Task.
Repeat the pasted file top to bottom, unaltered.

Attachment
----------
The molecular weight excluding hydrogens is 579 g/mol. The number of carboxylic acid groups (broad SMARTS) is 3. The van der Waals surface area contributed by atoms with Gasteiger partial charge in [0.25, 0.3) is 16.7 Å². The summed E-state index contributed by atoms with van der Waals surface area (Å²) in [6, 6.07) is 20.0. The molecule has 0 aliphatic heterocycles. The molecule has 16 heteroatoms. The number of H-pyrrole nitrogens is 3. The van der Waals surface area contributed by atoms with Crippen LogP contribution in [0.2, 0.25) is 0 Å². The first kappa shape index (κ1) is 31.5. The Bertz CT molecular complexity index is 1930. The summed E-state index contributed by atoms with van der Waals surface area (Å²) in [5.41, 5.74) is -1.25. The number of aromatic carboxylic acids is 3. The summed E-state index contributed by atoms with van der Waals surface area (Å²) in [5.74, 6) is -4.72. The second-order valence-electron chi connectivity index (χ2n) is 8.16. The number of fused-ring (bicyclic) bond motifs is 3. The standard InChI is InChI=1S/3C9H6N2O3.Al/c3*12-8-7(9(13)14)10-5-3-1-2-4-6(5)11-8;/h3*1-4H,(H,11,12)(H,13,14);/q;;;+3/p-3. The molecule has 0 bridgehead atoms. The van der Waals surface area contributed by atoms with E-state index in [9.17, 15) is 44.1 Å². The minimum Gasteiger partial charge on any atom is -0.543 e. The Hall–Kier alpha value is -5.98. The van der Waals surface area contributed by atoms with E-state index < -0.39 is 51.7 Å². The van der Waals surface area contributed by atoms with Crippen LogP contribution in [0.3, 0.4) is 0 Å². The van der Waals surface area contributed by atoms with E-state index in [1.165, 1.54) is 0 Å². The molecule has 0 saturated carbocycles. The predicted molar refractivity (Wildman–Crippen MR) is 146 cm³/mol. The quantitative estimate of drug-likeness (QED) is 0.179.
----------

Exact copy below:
The molecular weight excluding hydrogens is 579 g/mol. The number of carboxylic acid groups (broad SMARTS) is 3. The van der Waals surface area contributed by atoms with Gasteiger partial charge in [0.25, 0.3) is 16.7 Å². The summed E-state index contributed by atoms with van der Waals surface area (Å²) in [6, 6.07) is 20.0. The molecule has 0 aliphatic heterocycles. The molecule has 16 heteroatoms. The number of H-pyrrole nitrogens is 3. The van der Waals surface area contributed by atoms with Crippen LogP contribution in [0.2, 0.25) is 0 Å². The first kappa shape index (κ1) is 31.5. The Bertz CT molecular complexity index is 1930. The summed E-state index contributed by atoms with van der Waals surface area (Å²) in [5.41, 5.74) is -1.25. The number of aromatic carboxylic acids is 3. The summed E-state index contributed by atoms with van der Waals surface area (Å²) in [5.74, 6) is -4.72. The second-order valence-electron chi connectivity index (χ2n) is 8.16. The number of fused-ring (bicyclic) bond motifs is 3. The standard InChI is InChI=1S/3C9H6N2O3.Al/c3*12-8-7(9(13)14)10-5-3-1-2-4-6(5)11-8;/h3*1-4H,(H,11,12)(H,13,14);/q;;;+3/p-3. The molecule has 0 bridgehead atoms. The van der Waals surface area contributed by atoms with E-state index in [9.17, 15) is 44.1 Å². The minimum Gasteiger partial charge on any atom is -0.543 e. The Hall–Kier alpha value is -5.98. The van der Waals surface area contributed by atoms with E-state index < -0.39 is 51.7 Å². The van der Waals surface area contributed by atoms with Crippen LogP contribution in [0.3, 0.4) is 0 Å². The van der Waals surface area contributed by atoms with E-state index in [1.165, 1.54) is 0 Å². The molecule has 0 saturated carbocycles. The predicted molar refractivity (Wildman–Crippen MR) is 146 cm³/mol. The quantitative estimate of drug-likeness (QED) is 0.179.